Recent events have kept me from writing entries of late. Some have been tiring, but others rather energizing. I don’t think I am going out on a limb when I say that some times when arts folks talk about how much what they do/are planning on doing is going to deeply impact the lives of others, they feel a little dishonest.
You propose a group on a grant application or to your board of directors talking about how exposing audiences to X is going to influence the thinking of people. But when the artist(s) perform, the results aren’t too much different from the groups that came before or those that follow. Attendance might have been up a little, but comments aren’t any different than those you get for the shows that weren’t billed as being extra special. The whole experience could be interchanged with any other experience.
One can be fairly confident that at least one or more people were touched and perhaps inspired by the work in a significant way. But even the most idealistic among us needs a little concrete proof that efforts made were worthwhile.
Then you get that one show that removes all doubt and I had that experience this past week.
We had a band from New Zealand called Te Vaka perform this past week. The group presents Polynesian music and dance from Tokelau, Tuvalu and Samoa. They use traditional log drums along with electric, acoustic and bass guitars.
Given that there is a fair population on O’ahu from each of these island groups along with regular fans, we easily sold out the performance. (Which did not please those who procrastinated about buying tickets.) I could have set up extra seats, but I heard the audience liked to dance—and good lord did they–so I left some room.
Honestly, a performance where ex-patriots got to hear music from home and watch traditional dance and would have been enough. Especially since the rest of the audience got carried along with the enthusiasm and could recognize some value in a culture that was somewhat similar, but not entirely so to the one in Hawaii.
However, our co-producing partner arranged for a school lecture-demo this morning. There was no doubt in my mind that the event was what funders had in mind when they sought to provide arts opportunities for at-risk kids.
The program was well suited for the school groups we had. It was familiar enough to them that they had a frame of reference (unlike, say if we had a modern dance program which they might not know enough about to begin comprehending.) and yet different enough to hold their attention for an hour. One of the teachers was almost in tears from gratitude.
Apparently, the last time Te Vaka was in Hawaii back in 2002, they received an email from a kid saying he was inspired by the group and was going to devote more time to his music. Today they actually got a similar email from a friend of a woman who attended Saturday night saying much the same thing.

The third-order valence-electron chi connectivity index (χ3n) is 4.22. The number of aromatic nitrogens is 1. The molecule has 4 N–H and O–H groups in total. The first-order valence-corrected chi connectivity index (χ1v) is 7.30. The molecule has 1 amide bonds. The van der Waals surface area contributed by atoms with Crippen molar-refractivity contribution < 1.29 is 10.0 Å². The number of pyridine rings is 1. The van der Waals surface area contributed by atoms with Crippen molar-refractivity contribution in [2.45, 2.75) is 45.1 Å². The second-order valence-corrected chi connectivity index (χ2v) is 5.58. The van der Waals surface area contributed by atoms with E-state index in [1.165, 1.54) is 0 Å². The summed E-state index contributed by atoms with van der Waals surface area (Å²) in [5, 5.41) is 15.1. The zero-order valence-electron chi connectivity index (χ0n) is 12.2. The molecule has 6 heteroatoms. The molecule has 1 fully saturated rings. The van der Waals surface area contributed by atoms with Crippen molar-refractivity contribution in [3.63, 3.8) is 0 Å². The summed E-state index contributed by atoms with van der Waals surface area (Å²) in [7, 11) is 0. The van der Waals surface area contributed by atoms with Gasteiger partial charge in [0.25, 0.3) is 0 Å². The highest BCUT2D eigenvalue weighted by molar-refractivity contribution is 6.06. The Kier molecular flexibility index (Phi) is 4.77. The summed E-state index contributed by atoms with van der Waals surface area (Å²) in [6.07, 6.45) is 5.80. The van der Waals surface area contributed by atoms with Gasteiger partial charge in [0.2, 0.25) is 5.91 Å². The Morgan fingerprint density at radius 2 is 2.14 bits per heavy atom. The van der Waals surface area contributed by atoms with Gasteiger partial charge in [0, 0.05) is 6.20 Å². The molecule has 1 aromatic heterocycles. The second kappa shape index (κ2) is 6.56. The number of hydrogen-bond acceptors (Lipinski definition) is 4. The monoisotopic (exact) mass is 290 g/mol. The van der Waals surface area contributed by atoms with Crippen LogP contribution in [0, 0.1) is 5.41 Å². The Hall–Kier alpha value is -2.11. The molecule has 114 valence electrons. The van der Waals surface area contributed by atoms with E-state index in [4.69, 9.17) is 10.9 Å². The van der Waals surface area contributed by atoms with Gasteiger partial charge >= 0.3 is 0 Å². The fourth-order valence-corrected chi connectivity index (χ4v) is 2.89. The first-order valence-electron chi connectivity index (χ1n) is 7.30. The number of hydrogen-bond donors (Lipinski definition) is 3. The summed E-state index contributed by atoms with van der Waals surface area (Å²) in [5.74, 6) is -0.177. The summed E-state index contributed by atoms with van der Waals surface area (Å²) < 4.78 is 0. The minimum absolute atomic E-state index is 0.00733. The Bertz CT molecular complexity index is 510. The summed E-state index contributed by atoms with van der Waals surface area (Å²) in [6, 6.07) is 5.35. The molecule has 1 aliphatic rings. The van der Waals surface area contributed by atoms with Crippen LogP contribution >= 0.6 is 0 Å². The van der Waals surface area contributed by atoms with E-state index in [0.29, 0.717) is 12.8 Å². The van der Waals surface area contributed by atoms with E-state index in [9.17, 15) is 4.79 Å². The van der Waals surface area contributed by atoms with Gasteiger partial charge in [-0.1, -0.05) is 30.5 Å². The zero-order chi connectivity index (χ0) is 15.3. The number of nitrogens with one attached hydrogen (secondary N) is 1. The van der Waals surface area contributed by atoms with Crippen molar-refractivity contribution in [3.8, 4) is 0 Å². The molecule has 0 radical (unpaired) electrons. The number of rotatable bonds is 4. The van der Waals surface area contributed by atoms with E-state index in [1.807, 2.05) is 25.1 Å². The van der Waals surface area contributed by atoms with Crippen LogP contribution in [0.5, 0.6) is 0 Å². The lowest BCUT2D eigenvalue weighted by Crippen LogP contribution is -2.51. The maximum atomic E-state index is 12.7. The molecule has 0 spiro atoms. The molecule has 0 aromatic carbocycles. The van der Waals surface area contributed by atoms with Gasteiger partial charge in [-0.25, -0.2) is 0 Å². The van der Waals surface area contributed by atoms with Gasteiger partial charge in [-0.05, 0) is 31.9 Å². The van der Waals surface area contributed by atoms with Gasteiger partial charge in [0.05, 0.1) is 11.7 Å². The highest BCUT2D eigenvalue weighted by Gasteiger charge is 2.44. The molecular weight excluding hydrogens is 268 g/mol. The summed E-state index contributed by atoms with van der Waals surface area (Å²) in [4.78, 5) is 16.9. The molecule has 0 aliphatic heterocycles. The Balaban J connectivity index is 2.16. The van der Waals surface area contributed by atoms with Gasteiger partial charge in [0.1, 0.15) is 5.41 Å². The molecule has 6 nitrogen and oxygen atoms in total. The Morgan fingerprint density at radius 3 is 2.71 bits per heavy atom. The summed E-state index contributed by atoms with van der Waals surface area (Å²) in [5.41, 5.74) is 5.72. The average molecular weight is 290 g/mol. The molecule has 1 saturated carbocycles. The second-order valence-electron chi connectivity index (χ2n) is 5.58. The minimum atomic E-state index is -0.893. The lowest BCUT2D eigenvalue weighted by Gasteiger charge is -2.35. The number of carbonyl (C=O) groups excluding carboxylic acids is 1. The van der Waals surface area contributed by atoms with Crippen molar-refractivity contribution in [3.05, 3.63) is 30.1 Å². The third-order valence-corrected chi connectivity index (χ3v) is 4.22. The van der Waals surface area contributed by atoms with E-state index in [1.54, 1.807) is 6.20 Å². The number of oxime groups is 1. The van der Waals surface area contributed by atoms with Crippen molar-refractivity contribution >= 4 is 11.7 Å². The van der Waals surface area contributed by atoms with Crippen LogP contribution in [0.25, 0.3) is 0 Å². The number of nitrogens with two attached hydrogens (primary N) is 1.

After the performance, Te Vaka was invited to lunch by the students in the college’s halau (a type of school of Hawaiian culture). The students did a welcoming ceremony in Hawaiian chant and then had a lot of great conversation over lunch comparing notes about the similarities in each other’s languages and culture. An ukelele was broken out and the students performed some music and hula for Te Vaka.
As I started to urge the group toward the door so we could make it to the airport, the kumu (teacher of Hawaiian culture) offered a fairwell chant which one member of the group returned. Native Hawaiian instruments and dictionaries were pressed into hands as parting gifts and pictures were taken (as I chanted “To the airport, to the airport.”)
These wonderful and poignant moments reminded me that art doesn’t have to be a one directional exchange (the portraits on money notwithstanding). There is so much emphasis on going somewhere to stand or sit passively absorbing what someone else has produced.
This might be why people are intimidated by what they hear or see. They aren’t quite sure if they are receiving what is being transmitted correctly and if they are getting their money’s worth. There have been frequently observations which theorize that people often give standing ovations to good, but not exception performances, out of a need to convince themselves they have received something worth the money they paid.
I wonder if it would help matters if young students, knowing they were going to see a performance in a week, were required to create something of their own to exchange. I wonder if people’s view of art would change if they found themselves empower to create art that had value in an exchange for a different type of art.
Obviously, you don’t want to have it happen every day lest it devolve into a ceremony of motions empty of meaning and significance. Say a student creates something and then presents it with a sort of understanding of “You are a master artist and I am merely a beginner, yet we share the same spark. I present this thing that has meaning to me unto you as a symbol of my respect for sharing your gift with us.”
I wonder if that action, only performed a handful of times in the formative years, could plant the seed of a greater respect and comprehension of the artistic exchange in the adult.